Old English Books and Manuscripts From Bernard J. Shapero Rare Books
If the latter half of the 17th century was a time of foolishness and hysteria, there was one voice of reason. In 1671, John Wagstaffe published his, The question of witchcraft debated. Or a discourse against their opinion that affirm witches, considered and enlarged. In 1669, Wagstaffe had published his original edition of "The Question of Witchcraft Debated." This work was attacked in a 1670 book called, "The Opinion of Witchcraft Vindicated." That led to this 1671 expansion of Wagstaffe's original work, plus a necessary defense against charges that his questioning claims of witchcraft established that he was an atheist. In his book, Wagstaffe states that belief in witchcraft is based on "the knavish and gainful impostures of some men," and the "vain foolish credulity and frightful fancies of other men." His opinions did not exactly make Wagstaffe a popular man in his lifetime, but his book would be reprinted twice in the 18th century when witchcraft claims were finally being debunked. Item 117. £1,000 (US $1,795).
In the 17th and 18th centuries, "bills of mortality" were kept for London and surrounding parishes. These weekly reports may have been the first systematic attempt to keep track of the causes of death, valuable medical information. However, they were not entirely scientific. Generally, they were compiled by some poor person, frequently an old woman, desperate enough for pay to go to the homes of people who had just died and ask the cause. As the reports show, the next of kin did not always have an accurate understanding. Among the causes were headmouldshot, horshoehead, lunatick, purples, rising of the lights, St. Anthony's fire, water in the head, and the quite frequent griping of the guts. The most common cause was convulsion, with fever, consumption and age all vying for second place. For those who avoid the dentist, many deaths were attributed to the deceaseds' teeth, and five died of worms. The copy of this report can be seen on the image of the cover of this catalogue which appears on page one of this article. Item 85 is the report of April 24, 1722. £1,250 (US $2,243).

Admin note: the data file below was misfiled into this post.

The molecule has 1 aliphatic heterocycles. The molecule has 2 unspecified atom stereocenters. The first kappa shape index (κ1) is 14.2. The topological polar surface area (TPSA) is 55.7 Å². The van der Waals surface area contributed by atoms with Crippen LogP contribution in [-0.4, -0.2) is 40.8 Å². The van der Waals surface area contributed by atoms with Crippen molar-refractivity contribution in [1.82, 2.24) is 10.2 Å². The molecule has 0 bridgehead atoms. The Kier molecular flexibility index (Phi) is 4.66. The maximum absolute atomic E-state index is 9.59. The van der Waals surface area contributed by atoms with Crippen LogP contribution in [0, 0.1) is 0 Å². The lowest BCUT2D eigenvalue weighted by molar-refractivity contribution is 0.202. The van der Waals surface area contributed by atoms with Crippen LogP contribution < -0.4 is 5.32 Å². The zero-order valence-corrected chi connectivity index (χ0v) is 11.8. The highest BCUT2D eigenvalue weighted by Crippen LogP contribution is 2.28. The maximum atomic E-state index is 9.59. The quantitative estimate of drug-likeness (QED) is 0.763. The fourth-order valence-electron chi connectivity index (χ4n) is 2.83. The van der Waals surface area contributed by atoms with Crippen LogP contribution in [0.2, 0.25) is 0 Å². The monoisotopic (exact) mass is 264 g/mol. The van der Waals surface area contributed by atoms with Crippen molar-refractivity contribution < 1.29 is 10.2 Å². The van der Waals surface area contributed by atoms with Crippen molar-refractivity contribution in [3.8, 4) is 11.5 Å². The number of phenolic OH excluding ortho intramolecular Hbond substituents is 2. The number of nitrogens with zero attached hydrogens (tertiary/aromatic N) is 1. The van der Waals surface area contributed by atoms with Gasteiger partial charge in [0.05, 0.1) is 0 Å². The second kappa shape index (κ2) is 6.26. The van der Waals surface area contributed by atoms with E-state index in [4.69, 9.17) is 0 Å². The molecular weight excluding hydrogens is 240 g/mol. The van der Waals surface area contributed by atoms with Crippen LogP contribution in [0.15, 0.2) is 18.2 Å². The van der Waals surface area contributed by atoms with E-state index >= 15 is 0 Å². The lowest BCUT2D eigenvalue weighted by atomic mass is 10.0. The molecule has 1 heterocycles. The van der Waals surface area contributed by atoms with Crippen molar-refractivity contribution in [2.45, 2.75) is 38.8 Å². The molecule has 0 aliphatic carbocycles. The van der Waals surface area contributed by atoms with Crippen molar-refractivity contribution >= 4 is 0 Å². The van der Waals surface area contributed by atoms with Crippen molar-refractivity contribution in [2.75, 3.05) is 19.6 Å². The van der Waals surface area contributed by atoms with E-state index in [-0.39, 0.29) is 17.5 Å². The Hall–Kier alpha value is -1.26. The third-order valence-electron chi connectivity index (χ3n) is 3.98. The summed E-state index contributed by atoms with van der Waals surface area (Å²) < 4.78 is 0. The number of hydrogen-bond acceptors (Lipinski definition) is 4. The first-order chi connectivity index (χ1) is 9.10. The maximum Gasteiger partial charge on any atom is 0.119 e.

One of those deaths was attributed to drowning in the River Thames. This would certainly not have been an issue in the middle of the winter of 1715-16. That was one of those rare cold winters where the Thames froze solid. In those rare years, an event known as the "Frost Fair' took place. Dancing, drinking, eating and other festivities would be arranged on the frozen river. A mobile press was dragged onto the ice in 1716 and this broadside celebrating "the wonders of this icy year" was printed. Other notable freezes occurred in 1683-84, 1739-40, and 1813-14, when the last Frost Fair was held. Item 41. £1,500 (US $2,693).